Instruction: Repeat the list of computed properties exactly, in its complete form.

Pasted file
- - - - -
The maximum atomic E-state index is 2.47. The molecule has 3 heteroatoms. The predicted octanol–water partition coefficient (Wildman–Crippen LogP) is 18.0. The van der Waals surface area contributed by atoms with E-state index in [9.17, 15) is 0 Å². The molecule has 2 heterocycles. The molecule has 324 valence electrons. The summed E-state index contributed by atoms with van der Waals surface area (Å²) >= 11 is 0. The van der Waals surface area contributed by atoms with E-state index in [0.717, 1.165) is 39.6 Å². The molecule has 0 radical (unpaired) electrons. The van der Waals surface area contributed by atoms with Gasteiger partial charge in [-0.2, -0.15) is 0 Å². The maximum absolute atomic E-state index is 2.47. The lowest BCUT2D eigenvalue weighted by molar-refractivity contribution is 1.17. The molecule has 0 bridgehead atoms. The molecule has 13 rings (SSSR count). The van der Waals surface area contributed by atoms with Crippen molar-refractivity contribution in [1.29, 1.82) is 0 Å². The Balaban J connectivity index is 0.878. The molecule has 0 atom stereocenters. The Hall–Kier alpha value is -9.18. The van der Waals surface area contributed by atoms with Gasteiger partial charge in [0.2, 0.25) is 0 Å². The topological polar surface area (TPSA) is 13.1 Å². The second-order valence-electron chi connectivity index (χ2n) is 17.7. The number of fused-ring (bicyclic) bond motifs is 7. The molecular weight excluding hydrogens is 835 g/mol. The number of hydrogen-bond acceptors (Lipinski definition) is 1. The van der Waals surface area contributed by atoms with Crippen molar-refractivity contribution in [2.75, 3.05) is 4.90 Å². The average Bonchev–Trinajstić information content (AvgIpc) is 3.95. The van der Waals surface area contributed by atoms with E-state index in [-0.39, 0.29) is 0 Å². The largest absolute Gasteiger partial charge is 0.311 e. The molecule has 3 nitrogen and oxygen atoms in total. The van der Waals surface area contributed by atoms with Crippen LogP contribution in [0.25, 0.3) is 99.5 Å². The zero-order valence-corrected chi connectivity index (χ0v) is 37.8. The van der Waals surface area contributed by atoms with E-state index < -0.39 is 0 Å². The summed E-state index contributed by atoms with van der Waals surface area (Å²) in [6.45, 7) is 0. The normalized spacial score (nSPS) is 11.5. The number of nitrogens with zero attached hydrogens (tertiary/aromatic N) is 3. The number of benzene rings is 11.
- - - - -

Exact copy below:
The maximum atomic E-state index is 2.47. The molecule has 3 heteroatoms. The predicted octanol–water partition coefficient (Wildman–Crippen LogP) is 18.0. The van der Waals surface area contributed by atoms with E-state index in [9.17, 15) is 0 Å². The molecule has 2 heterocycles. The molecule has 324 valence electrons. The summed E-state index contributed by atoms with van der Waals surface area (Å²) >= 11 is 0. The van der Waals surface area contributed by atoms with E-state index in [0.717, 1.165) is 39.6 Å². The molecule has 0 radical (unpaired) electrons. The van der Waals surface area contributed by atoms with Gasteiger partial charge in [-0.2, -0.15) is 0 Å². The maximum absolute atomic E-state index is 2.47. The lowest BCUT2D eigenvalue weighted by molar-refractivity contribution is 1.17. The molecule has 0 bridgehead atoms. The molecule has 13 rings (SSSR count). The van der Waals surface area contributed by atoms with Crippen molar-refractivity contribution in [1.29, 1.82) is 0 Å². The Balaban J connectivity index is 0.878. The molecule has 0 atom stereocenters. The Hall–Kier alpha value is -9.18. The van der Waals surface area contributed by atoms with Gasteiger partial charge in [0.2, 0.25) is 0 Å². The topological polar surface area (TPSA) is 13.1 Å². The second-order valence-electron chi connectivity index (χ2n) is 17.7. The number of fused-ring (bicyclic) bond motifs is 7. The molecular weight excluding hydrogens is 835 g/mol. The number of hydrogen-bond acceptors (Lipinski definition) is 1. The van der Waals surface area contributed by atoms with Crippen molar-refractivity contribution in [2.75, 3.05) is 4.90 Å². The average Bonchev–Trinajstić information content (AvgIpc) is 3.95. The van der Waals surface area contributed by atoms with E-state index in [-0.39, 0.29) is 0 Å². The largest absolute Gasteiger partial charge is 0.311 e. The molecule has 3 nitrogen and oxygen atoms in total. The van der Waals surface area contributed by atoms with Crippen LogP contribution in [0.25, 0.3) is 99.5 Å². The zero-order valence-corrected chi connectivity index (χ0v) is 37.8. The van der Waals surface area contributed by atoms with E-state index < -0.39 is 0 Å². The summed E-state index contributed by atoms with van der Waals surface area (Å²) in [6.45, 7) is 0. The normalized spacial score (nSPS) is 11.5. The number of nitrogens with zero attached hydrogens (tertiary/aromatic N) is 3. The number of benzene rings is 11.